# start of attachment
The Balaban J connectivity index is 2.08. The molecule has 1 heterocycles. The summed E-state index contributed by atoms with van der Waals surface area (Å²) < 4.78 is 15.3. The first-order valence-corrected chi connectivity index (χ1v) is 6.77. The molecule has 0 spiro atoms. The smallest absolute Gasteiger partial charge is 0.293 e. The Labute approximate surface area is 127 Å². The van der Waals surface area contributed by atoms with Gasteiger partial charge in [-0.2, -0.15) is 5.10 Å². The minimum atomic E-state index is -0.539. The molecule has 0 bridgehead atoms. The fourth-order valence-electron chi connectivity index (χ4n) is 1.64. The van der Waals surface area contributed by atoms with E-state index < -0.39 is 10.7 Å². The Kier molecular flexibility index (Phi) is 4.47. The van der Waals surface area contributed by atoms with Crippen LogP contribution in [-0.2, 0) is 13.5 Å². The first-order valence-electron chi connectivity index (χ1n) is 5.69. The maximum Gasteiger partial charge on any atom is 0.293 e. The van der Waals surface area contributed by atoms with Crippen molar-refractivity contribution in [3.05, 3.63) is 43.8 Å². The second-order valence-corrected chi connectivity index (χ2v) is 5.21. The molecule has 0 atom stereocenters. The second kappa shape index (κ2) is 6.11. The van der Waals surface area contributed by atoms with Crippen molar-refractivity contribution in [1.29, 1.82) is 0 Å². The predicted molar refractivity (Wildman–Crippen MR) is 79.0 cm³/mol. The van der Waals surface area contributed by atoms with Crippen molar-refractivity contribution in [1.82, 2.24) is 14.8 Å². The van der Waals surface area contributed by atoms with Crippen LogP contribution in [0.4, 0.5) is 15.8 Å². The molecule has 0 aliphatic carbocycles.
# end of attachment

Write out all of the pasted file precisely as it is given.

The Balaban J connectivity index is 2.08. The molecule has 1 heterocycles. The summed E-state index contributed by atoms with van der Waals surface area (Å²) < 4.78 is 15.3. The first-order valence-corrected chi connectivity index (χ1v) is 6.77. The molecule has 0 spiro atoms. The smallest absolute Gasteiger partial charge is 0.293 e. The Labute approximate surface area is 127 Å². The van der Waals surface area contributed by atoms with Gasteiger partial charge in [-0.2, -0.15) is 5.10 Å². The minimum atomic E-state index is -0.539. The molecule has 0 bridgehead atoms. The fourth-order valence-electron chi connectivity index (χ4n) is 1.64. The van der Waals surface area contributed by atoms with E-state index < -0.39 is 10.7 Å². The Kier molecular flexibility index (Phi) is 4.47. The van der Waals surface area contributed by atoms with Crippen LogP contribution in [-0.2, 0) is 13.5 Å². The first-order valence-electron chi connectivity index (χ1n) is 5.69. The maximum Gasteiger partial charge on any atom is 0.293 e. The van der Waals surface area contributed by atoms with Crippen molar-refractivity contribution in [3.05, 3.63) is 43.8 Å². The second-order valence-corrected chi connectivity index (χ2v) is 5.21. The molecule has 0 atom stereocenters. The second kappa shape index (κ2) is 6.11. The van der Waals surface area contributed by atoms with Crippen molar-refractivity contribution in [1.29, 1.82) is 0 Å². The predicted molar refractivity (Wildman–Crippen MR) is 79.0 cm³/mol. The van der Waals surface area contributed by atoms with Crippen molar-refractivity contribution in [1.82, 2.24) is 14.8 Å². The van der Waals surface area contributed by atoms with Crippen LogP contribution in [0.4, 0.5) is 15.8 Å². The molecule has 0 aliphatic carbocycles.